The subject librarian responsible for Engineering Science is Alessandra Vetrugno (email@example.com), based at the RSL
The Department for Continuing Education is based at Rewley House in Wellington Square, only five minutes walk from the Department of Engineering Science (Thom Building).
In addition to supporting the various aspects of the course that involve online learning, the Department has facilities available to students during their attendance in Oxford. In particular, the Department has a Graduate Room - a study space dedicated to graduate students with lockers, printing facilities and refreshments. The Graduate Room is accessible from 8.00am to 10.00pm (24hrs for students using the Department’s overnight accommodation). The Continuing Education Library, also located at Rewley House, has quiet study space and a ‘Reading Room’.
In order to participate in the pre-course material, you will need access to the internet and a computer meeting our recommended minimum computer specification which can be found at onlinesupport.conted.ox.ac.uk/TechnicalSupport/YourComputer.php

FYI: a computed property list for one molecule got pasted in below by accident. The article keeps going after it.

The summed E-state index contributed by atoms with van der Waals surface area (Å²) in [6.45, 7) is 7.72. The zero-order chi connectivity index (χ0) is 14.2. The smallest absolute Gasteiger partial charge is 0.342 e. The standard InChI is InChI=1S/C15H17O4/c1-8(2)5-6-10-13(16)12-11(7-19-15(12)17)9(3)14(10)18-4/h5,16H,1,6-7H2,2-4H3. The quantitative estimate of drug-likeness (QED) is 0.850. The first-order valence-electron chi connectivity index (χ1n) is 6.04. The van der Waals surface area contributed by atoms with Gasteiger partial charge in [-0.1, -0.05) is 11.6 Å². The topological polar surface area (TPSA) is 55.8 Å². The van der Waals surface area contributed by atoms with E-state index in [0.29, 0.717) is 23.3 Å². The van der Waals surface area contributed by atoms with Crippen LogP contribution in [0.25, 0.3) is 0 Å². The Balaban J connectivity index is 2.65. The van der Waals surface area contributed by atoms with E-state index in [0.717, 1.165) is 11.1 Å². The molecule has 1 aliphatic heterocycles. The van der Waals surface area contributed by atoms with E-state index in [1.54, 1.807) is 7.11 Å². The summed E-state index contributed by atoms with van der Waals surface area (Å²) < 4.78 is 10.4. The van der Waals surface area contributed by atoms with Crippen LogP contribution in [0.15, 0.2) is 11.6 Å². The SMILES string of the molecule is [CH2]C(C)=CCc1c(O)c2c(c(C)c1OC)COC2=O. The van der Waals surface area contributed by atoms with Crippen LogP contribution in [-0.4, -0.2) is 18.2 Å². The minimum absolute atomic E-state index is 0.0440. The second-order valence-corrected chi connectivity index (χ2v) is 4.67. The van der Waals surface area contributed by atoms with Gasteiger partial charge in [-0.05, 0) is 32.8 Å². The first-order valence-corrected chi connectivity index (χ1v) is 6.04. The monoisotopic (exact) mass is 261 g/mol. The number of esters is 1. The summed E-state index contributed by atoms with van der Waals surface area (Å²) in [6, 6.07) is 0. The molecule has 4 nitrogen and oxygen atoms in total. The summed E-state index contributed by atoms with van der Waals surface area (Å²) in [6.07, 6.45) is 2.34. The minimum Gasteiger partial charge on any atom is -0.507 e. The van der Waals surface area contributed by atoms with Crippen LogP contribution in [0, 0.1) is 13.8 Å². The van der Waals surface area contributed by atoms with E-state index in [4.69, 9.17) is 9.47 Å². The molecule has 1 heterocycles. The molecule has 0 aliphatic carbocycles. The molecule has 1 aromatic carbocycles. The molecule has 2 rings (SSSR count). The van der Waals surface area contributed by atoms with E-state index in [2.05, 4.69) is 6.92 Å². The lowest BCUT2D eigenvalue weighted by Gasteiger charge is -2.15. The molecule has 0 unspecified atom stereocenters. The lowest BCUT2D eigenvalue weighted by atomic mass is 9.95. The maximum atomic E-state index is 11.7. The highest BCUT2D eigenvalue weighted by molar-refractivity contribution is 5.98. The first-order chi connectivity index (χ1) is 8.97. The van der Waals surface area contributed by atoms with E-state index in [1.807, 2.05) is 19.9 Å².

This unit can only be taken as part of the MSc in Microelectronics, Optoelectronics and Communications.
Each of the six taught units will typically follow the structure below:
- Online material and exercises using the Virtual Learning Environment (VLE). We would expect you to take 12 weeks to work through this material. We will expect you to read specific material online and be familiar with the necessary pre-requisites of the course before each residential week in Oxford.
- A residential week in Oxford during which you will attend classes, complete tutorial exercises, participate in tutorial classes, meet your personal tutor and, where necessary, complete practical assignments.
- Assignments, which are available online and which must be completed and submitted by the deadlines (see Key Dates).
This course is taught by members of the Engineering Science Faculty, who you will meet as lecturers, as tutors for classes, or as your dissertation supervisor. One member of faculty will be assigned to you as a ‘personal tutor’ at the start of the course. He or she will provide advice and guidance, and discuss your academic progress. Your personal tutor will meet with you at each of the residential weeks, and you can contact him or her by email.